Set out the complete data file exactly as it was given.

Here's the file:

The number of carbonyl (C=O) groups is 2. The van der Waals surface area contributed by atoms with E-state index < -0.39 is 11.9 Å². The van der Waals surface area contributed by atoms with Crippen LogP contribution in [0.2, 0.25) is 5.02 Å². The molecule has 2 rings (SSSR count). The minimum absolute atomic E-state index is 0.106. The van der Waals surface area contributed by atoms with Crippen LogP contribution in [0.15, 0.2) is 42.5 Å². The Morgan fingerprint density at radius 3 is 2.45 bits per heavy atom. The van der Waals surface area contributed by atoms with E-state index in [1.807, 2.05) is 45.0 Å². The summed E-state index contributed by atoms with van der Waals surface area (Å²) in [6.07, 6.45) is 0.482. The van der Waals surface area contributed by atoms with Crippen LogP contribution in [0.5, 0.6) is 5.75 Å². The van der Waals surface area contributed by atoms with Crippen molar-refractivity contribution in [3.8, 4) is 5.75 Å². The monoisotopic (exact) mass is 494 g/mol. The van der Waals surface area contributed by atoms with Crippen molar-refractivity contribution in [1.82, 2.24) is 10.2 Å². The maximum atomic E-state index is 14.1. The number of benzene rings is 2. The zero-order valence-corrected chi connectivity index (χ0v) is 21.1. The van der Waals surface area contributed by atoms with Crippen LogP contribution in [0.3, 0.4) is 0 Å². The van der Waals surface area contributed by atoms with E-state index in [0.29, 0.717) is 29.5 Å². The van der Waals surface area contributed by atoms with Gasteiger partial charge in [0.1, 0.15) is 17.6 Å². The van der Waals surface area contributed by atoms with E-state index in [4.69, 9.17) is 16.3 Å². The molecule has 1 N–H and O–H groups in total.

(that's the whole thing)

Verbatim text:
The number of carbonyl (C=O) groups is 2. The van der Waals surface area contributed by atoms with E-state index < -0.39 is 11.9 Å². The van der Waals surface area contributed by atoms with Crippen LogP contribution in [0.2, 0.25) is 5.02 Å². The molecule has 2 rings (SSSR count). The minimum absolute atomic E-state index is 0.106. The van der Waals surface area contributed by atoms with Crippen LogP contribution in [0.15, 0.2) is 42.5 Å². The Morgan fingerprint density at radius 3 is 2.45 bits per heavy atom. The van der Waals surface area contributed by atoms with E-state index in [1.807, 2.05) is 45.0 Å². The summed E-state index contributed by atoms with van der Waals surface area (Å²) in [6.07, 6.45) is 0.482. The van der Waals surface area contributed by atoms with Crippen LogP contribution in [0.5, 0.6) is 5.75 Å². The van der Waals surface area contributed by atoms with Crippen molar-refractivity contribution in [3.8, 4) is 5.75 Å². The monoisotopic (exact) mass is 494 g/mol. The van der Waals surface area contributed by atoms with Crippen molar-refractivity contribution in [1.82, 2.24) is 10.2 Å². The maximum atomic E-state index is 14.1. The number of benzene rings is 2. The zero-order valence-corrected chi connectivity index (χ0v) is 21.1. The van der Waals surface area contributed by atoms with Crippen LogP contribution in [0.3, 0.4) is 0 Å². The van der Waals surface area contributed by atoms with E-state index in [0.29, 0.717) is 29.5 Å². The van der Waals surface area contributed by atoms with Gasteiger partial charge in [0.1, 0.15) is 17.6 Å². The van der Waals surface area contributed by atoms with E-state index in [4.69, 9.17) is 16.3 Å². The molecule has 1 N–H and O–H groups in total.